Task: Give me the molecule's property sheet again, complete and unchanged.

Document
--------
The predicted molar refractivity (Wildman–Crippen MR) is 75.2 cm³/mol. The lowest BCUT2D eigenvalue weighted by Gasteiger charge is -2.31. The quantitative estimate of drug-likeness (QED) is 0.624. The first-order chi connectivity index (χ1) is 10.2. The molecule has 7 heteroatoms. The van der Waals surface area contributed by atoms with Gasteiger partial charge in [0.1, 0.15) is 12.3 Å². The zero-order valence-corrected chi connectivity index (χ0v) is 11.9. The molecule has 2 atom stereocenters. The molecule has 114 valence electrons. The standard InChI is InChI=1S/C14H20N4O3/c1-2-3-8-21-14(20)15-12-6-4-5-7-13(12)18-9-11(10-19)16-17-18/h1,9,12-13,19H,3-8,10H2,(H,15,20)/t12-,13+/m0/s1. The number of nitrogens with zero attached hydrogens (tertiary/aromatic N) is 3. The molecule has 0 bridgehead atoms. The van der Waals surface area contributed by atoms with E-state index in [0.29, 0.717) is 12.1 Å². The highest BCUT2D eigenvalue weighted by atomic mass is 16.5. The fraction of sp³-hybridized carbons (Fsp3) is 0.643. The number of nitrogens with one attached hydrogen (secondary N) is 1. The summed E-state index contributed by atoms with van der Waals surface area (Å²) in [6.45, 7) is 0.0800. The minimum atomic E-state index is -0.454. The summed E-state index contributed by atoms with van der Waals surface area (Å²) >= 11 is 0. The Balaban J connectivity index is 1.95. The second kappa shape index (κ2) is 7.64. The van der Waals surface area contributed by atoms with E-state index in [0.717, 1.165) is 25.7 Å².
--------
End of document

The predicted molar refractivity (Wildman–Crippen MR) is 75.2 cm³/mol. The lowest BCUT2D eigenvalue weighted by Gasteiger charge is -2.31. The quantitative estimate of drug-likeness (QED) is 0.624. The first-order chi connectivity index (χ1) is 10.2. The molecule has 7 heteroatoms. The van der Waals surface area contributed by atoms with Gasteiger partial charge in [0.1, 0.15) is 12.3 Å². The zero-order valence-corrected chi connectivity index (χ0v) is 11.9. The molecule has 2 atom stereocenters. The molecule has 114 valence electrons. The standard InChI is InChI=1S/C14H20N4O3/c1-2-3-8-21-14(20)15-12-6-4-5-7-13(12)18-9-11(10-19)16-17-18/h1,9,12-13,19H,3-8,10H2,(H,15,20)/t12-,13+/m0/s1. The number of nitrogens with zero attached hydrogens (tertiary/aromatic N) is 3. The molecule has 0 bridgehead atoms. The van der Waals surface area contributed by atoms with E-state index in [0.29, 0.717) is 12.1 Å². The highest BCUT2D eigenvalue weighted by atomic mass is 16.5. The fraction of sp³-hybridized carbons (Fsp3) is 0.643. The number of nitrogens with one attached hydrogen (secondary N) is 1. The summed E-state index contributed by atoms with van der Waals surface area (Å²) in [6.45, 7) is 0.0800. The minimum atomic E-state index is -0.454. The summed E-state index contributed by atoms with van der Waals surface area (Å²) >= 11 is 0. The Balaban J connectivity index is 1.95. The second kappa shape index (κ2) is 7.64. The van der Waals surface area contributed by atoms with E-state index in [0.717, 1.165) is 25.7 Å².